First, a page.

The Las Vegas Strip throws just about every sensory appeal boost it can at its visitors. From the lights to the tall buildings to the restaurants and bars to the side-of-the-building advertising, it is all designed to keep you engaged and coming back. There’s nothing like Las Vegas and its sensory appeal elsewhere in the U.S. (Sorry, A.C.) Despite the late nights, the partying, and gambling, it works in its imprinting of memories. Even “bad nights” in Las Vegas are both memorable and hazy. Movies are made about them. People talk about them for months afterward and recall them when planning the next Vegas trip. People even complain about Vegas and a poor experience there and yet they find themselves going back there again. It draws people in with its sensory appeal tractor beam and releases them into the casinos and restaurants with certain high stakes and high priced steaks, respectively.
What’s at stake? Peak experiences are further boosted by high stakes. What are we risking in this experience? What’s to gain? Bragging rights? Overcoming fear? A solid story of exceptional performance? High stakes or skin in the game keep us on high alert, ready to act. These factors keep the game interesting and engaging. Public performances, like speaking or playing sports, offer such stakes. We want to perform well because we’re on stage in front others. Our pride is on the line. High stakes not only cause us to act, but they cause us to care about how well we act. Not everything we do can have high stakes, which makes the times where we do have a lot on the line more memorable. Caring about performance is enhanced.
Look at public speaking. It’s a great example of high stakes because there’s a lot on the line: pride; overcoming fear; bragging rights; career enhancement; potentially flopping; speaking fees; competition; potential book deals. Again, most people are too scared to take on these assignments. They view them as too risky or not their style. So, they defer to others. Those who view public speaking as great opportunities for the aforementioned stakes of performances get that it is a peak experience (and rather rare opportunity) to win. Like a high stakes table in Las Vegas, there is a lot on the line. These high stakes and automatic boost of sensory appeal (being on stage) make us hone in on practice and performance to improve. We want to be good. We want to be seen as competent. We want people to root for us. We want to be the perceived expert delivering an important message. So, we’ll practice — a lot. We want to own our talk. Public speaking is a peak experience. The more we seek it out, scary as it might be, the more engaged in the work we become, the more peak experiences we have.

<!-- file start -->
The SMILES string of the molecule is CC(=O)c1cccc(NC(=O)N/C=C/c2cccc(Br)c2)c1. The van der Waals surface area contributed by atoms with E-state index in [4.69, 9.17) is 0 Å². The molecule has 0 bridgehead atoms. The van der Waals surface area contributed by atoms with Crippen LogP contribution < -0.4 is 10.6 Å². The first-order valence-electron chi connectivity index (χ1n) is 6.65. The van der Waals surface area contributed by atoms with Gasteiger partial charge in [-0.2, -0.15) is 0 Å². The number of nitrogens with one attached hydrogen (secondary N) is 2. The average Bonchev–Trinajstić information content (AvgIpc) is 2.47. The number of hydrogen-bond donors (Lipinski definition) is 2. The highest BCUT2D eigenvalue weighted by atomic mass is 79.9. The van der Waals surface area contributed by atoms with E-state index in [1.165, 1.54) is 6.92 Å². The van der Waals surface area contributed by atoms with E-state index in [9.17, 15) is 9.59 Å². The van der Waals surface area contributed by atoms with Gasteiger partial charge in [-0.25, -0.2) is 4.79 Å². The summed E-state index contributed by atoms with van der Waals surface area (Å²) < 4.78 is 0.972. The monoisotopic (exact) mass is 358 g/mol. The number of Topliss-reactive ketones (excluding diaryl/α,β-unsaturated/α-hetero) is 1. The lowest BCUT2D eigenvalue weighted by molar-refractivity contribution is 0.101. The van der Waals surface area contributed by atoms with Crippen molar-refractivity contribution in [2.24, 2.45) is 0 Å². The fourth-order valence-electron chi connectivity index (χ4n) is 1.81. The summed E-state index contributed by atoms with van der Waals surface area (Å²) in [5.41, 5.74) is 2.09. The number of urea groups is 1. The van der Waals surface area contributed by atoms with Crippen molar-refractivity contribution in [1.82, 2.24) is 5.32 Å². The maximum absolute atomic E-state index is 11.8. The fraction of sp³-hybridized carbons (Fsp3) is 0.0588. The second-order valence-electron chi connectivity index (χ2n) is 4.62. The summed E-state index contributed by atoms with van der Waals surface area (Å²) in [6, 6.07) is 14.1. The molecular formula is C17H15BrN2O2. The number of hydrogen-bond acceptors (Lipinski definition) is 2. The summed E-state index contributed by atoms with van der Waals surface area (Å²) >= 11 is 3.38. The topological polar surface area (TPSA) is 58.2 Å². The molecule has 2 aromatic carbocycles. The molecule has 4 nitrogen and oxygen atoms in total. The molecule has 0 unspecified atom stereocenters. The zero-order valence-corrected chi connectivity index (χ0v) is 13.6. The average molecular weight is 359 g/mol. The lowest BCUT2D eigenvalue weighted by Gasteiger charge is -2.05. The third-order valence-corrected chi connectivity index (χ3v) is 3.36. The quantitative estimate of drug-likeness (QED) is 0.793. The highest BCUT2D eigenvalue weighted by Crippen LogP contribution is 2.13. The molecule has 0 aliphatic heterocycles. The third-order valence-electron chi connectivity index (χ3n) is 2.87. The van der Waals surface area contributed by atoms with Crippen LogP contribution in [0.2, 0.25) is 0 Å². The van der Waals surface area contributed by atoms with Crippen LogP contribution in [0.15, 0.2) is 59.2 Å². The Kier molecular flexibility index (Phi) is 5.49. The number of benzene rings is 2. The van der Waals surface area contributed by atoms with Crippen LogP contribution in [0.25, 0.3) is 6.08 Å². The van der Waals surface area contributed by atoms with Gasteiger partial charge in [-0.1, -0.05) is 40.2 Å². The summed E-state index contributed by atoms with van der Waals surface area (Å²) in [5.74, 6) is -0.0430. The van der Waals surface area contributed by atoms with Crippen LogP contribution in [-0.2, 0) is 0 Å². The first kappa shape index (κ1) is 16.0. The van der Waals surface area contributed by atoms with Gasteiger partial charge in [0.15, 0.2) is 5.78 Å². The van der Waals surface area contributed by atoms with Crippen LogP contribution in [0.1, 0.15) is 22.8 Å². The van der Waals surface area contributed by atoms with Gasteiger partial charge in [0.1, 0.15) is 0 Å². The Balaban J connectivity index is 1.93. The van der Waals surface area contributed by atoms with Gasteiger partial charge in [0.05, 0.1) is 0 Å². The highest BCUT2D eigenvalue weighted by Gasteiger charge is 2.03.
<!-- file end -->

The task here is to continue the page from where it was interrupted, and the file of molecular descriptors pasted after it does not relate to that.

These peak experiences are key to our level of engagement of difficulty. Usually the more difficult the thing — unless deemed impossible by our standards — the more engaging the activity. We like to take on challenges. We enjoy figuring things out on our own. The ambitious among us like tough nuts. Give us the hard things and let us take a crack at them. These hard or scary things can readily turn into peak experiences for us if we’re tenacious and stick with them. Plus they are more memorable because we’re engaged with them.
What peak experiences have you had lately? What have you done lately that was truly memorable? What made it stick out? Its difficulty? The creativity you needed to tap into to complete it? The incredible sensory appeal of the thing? What was it? Plus, how did it make you feel?
A friend just spent 10 days in Disney Orlando. He said he and his family absolutely loved it. He spoke highly about the beautiful grounds, the relaxing stay, the incredible help, and the lasting memories he created with his family. Disney Imagineers are masters at creating peak experiences. This isn’t just a product, a movie, or a souvenir shop. They’re creating peak experiences daily, ones that people tell others about. They are disciplined in what they do from keeping the grounds pristine to trying to keep the lines shorter to ensuring people have a fun, safe, and memorable experience during their stay. They’re even concerned about the food. No detail is too small for the imagineers to deal with to ensure a happy stay for a family. It is no wonder they sell high ticket packages again and again. They’re creating lasting memories for families. Even after the kids are grown and out of the house, parents come back to relive them. That’s powerful.
Family vacations typically make for great peak experiences because of the change of context, the heightened sensory boost (Disney, amusement parks), stakes (time & money), and even doing something different than last time. They make for lasting memories because of the positive and negative effects the experience generates. Everyone remembers National Lampoon’s Vacation because of the crazy experiences Chevy Chase’s character encounters with his family over the road. We quote it. We play along with it. We identify with it. We still laugh at it even though we’ve seen it 100 times.